What Developers Choose to Simulate in a Simulation Game

Sybil T. Mann
Screenshot from F1:2020, two formula one cars race down a paved track, with a cityscape in the background

Image courtesy of Codemasters

Simulation games have been around for a while, and as technology has evolved their accuracy has hewed closer and closer to real life. Games like Microsoft Flight Simulator are being sold on being accurate enough to teach you how to actually fly. This accuracy is part of the appeal, but sometimes accuracy can mean taking out a few knobs and levers as technology changes. Is accuracy worth it in that case where it ends up removing interesting mechanics? We discuss this issue in F1: 2020 and more on this episode of Waypoint Radio. You can listen to the full episode or read an excerpt below.

Rob: A big part of the [F1] 2019 edition was just adjusting the power settings on the car because they’re hybrid cars now so they recover energy from braking, and from the heat of their exhaust. They use that to charge a battery up that they can then discharge for extra horsepower. And you can adjust the balance to where you can have it in perfect balance, where as much energy as you were consuming each lap you are regaining it under braking and full tilt with the exhaust, or you can adjust it so that you are just burning through your battery and not really harvesting any energy because that slows the car down a little bit more because you’re basically engaging a dynamo, and that is creating more friction when the car is breaking because now you’re basically winding up a battery. If you turn that off the car doesn’t slow down quite as much, it’s just a little more efficient because you’re not trying to wind up a battery. There were six settings for that in the 2019 edition, and if you really wanted to lose your mind with it, which I 100% did, you would even start adjusting the settings at different points on the circuit. So that like you’d be thinking, there’s a lot of hard turns in this portion of the lab. So I’m going to go to maximum recovery, because I don’t need the extra power, but I’ll get a lot of a lot of juice off those off those turns. According to the developers drivers told them this was unrealistic, and that they don’t actually fuck with all these systems during a race. They just wait for their engineer to tell them on the radio when they have power they can spend and they push what’s called the overtake button, and that just activates the battery and it makes the car go fast. Brrr overtake makes the car go fast. That may be, but I do think manipulating those systems is still part of like what contributes to F1 strategy.

Patrick: It sounds like they’re rubbing up against where computerization, modern engineering techniques, and teamwork are changing the way the race occurs, but [they’re] running up against what is the headcanon of what fans want to do while they’re doing the race. [Sort of] the way that you think of X Wing vs TIE Fighter, when people talk about the arcade-ization of those types of games. Look, okay maybe when you’re actually flying a Tie Fighter you aren’t flipping all these knobs and dealing with shield management in a way that seems like would probably be automated to some fucking degree in dogfighting, but that’s part of the appeal. [It’s] flipping the knob, it’s managing the shield, and in this case it sounds like they may run into an issue where either a computer or someone in the headset is telling you when to do this, but I guess absent them making that part of it where you have someone that’s talking to you, maybe? I can imagine a mode where you have a teammate informing you of that stuff while you’re doing a race, that could be cool I guess, but I don’t know. It seems like you’re running into an issue where the belief of what the sim is for fans is maybe slightly different than the reality, but that doesn’t necessarily make it more fun for it to be “lockstep” with reality.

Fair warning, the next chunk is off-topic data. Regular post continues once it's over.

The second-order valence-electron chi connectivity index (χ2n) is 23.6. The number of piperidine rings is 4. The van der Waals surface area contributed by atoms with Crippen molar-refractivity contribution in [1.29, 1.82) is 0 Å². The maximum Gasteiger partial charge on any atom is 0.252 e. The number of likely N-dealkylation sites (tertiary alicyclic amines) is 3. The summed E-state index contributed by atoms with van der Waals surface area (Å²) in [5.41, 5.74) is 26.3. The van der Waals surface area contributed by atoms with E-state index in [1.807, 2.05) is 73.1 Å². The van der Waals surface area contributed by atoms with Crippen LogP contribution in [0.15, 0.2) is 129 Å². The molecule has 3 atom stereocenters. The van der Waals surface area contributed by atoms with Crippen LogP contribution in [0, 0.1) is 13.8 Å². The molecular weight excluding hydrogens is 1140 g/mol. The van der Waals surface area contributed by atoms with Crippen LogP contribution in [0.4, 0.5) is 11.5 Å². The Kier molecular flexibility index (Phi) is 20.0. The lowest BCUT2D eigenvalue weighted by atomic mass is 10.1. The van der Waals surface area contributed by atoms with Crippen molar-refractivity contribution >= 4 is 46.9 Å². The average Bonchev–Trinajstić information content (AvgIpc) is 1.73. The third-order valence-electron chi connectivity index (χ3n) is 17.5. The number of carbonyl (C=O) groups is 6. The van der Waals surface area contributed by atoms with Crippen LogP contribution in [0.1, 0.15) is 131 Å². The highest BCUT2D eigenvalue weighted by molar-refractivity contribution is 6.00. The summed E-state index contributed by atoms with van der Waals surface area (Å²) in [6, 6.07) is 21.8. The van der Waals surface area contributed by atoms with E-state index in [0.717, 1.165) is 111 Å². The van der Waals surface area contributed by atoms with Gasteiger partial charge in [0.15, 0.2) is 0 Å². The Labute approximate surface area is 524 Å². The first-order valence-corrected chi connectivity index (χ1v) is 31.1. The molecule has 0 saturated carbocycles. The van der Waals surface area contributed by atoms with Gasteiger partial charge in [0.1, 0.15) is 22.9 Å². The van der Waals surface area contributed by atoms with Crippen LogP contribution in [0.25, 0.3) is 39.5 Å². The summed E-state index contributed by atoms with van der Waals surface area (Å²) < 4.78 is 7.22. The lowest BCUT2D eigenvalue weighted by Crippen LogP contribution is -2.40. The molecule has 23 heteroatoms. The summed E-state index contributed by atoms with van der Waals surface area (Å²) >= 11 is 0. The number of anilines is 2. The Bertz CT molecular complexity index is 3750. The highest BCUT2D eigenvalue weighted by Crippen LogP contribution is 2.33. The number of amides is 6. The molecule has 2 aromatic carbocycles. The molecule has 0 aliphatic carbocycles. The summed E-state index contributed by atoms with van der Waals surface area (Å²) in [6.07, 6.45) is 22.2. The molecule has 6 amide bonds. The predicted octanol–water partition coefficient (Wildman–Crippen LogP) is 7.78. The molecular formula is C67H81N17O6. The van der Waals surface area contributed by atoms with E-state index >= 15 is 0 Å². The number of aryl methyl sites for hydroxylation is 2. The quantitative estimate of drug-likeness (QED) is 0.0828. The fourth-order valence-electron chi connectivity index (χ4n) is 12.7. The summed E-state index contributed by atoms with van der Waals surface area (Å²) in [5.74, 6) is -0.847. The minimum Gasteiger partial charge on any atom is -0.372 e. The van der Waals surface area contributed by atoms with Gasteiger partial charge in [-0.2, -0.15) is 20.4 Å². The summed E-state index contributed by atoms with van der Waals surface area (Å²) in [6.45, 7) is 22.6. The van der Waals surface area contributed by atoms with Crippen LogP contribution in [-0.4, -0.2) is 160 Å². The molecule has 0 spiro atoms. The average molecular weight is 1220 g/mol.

Rob: Yeah, I think almost the comparison I make is maybe drivers don’t mess with some of these settings directly, but I think the other element of this is in sports games, yeah you control the quarterback you control the running back or whatever in Madden, but you also still have to call the plays. And if there were a Madden that came out that’s like “you know, quarterbacks don’t really call plays–”

Patrick: And often aren’t picking who they’re throwing to either, if we’re being frank!

Gita: Yeah. I feel like the charm of any kind of simulation game is the ability to get into the nitty gritty and to fuck with tiny little settings that you might not even think about. So a game like F1 I feel like has more in common to its playership to a game like Dwarf Fortress than a game like Madden, where it’s less about the fantasy of being the super sports star, more about the fantasy of “I need to control every single part of this fucking car without it.

Rob: Yeah, yeah!

Gita: “I am the car” like pretty much. I can see that being less satisfying for you if they’re trying to make it more like the racing experience but the racing experience isn’t the “F1 2020 experience,”

Rob: Yeah, in their defense, I gotta say managing all that stuff could be like trying to play Dwarf Fortress while you’re in a car going 200 miles an hour, it’s a little much.

Gita: Yeah, don’t think I would love that!

Rob: There were times where F1 2019 was the ultimate texting and driving simulator because you’re just like “okay, there’s no cars around me I don’t think, I’m gonna go straight for a mile here. So this is a perfect time to just really get into these menus and start fucking with them.”

Patrick: “I’m going to switch my podcast now, I don’t want to listen to this.”

This transcript was edited for length and clarity.

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